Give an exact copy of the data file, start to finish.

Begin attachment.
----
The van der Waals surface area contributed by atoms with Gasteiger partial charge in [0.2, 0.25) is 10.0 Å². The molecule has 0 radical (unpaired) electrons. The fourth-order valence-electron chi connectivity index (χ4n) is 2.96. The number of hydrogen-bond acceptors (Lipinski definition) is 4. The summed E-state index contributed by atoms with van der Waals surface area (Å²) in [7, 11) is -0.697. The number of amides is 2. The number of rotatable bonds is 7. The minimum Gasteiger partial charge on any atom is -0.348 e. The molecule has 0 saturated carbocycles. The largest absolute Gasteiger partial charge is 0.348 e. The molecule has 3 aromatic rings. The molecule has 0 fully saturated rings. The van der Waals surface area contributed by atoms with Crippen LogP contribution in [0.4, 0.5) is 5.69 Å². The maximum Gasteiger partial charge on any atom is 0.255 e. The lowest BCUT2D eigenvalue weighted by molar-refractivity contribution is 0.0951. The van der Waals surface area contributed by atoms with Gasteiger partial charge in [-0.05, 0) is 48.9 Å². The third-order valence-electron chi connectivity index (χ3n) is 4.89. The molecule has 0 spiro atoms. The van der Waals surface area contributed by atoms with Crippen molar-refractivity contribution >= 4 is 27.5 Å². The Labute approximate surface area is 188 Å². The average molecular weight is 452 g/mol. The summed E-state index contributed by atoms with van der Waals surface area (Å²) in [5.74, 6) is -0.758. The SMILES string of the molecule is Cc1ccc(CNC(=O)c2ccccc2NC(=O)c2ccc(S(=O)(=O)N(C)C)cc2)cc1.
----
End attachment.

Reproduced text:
The van der Waals surface area contributed by atoms with Gasteiger partial charge in [0.2, 0.25) is 10.0 Å². The molecule has 0 radical (unpaired) electrons. The fourth-order valence-electron chi connectivity index (χ4n) is 2.96. The number of hydrogen-bond acceptors (Lipinski definition) is 4. The summed E-state index contributed by atoms with van der Waals surface area (Å²) in [7, 11) is -0.697. The number of amides is 2. The number of rotatable bonds is 7. The minimum Gasteiger partial charge on any atom is -0.348 e. The molecule has 0 saturated carbocycles. The largest absolute Gasteiger partial charge is 0.348 e. The molecule has 3 aromatic rings. The molecule has 0 fully saturated rings. The van der Waals surface area contributed by atoms with Crippen LogP contribution in [0.4, 0.5) is 5.69 Å². The maximum Gasteiger partial charge on any atom is 0.255 e. The lowest BCUT2D eigenvalue weighted by molar-refractivity contribution is 0.0951. The van der Waals surface area contributed by atoms with Gasteiger partial charge in [-0.05, 0) is 48.9 Å². The third-order valence-electron chi connectivity index (χ3n) is 4.89. The molecule has 0 spiro atoms. The van der Waals surface area contributed by atoms with Crippen molar-refractivity contribution >= 4 is 27.5 Å². The Labute approximate surface area is 188 Å². The average molecular weight is 452 g/mol. The summed E-state index contributed by atoms with van der Waals surface area (Å²) in [5.74, 6) is -0.758. The SMILES string of the molecule is Cc1ccc(CNC(=O)c2ccccc2NC(=O)c2ccc(S(=O)(=O)N(C)C)cc2)cc1.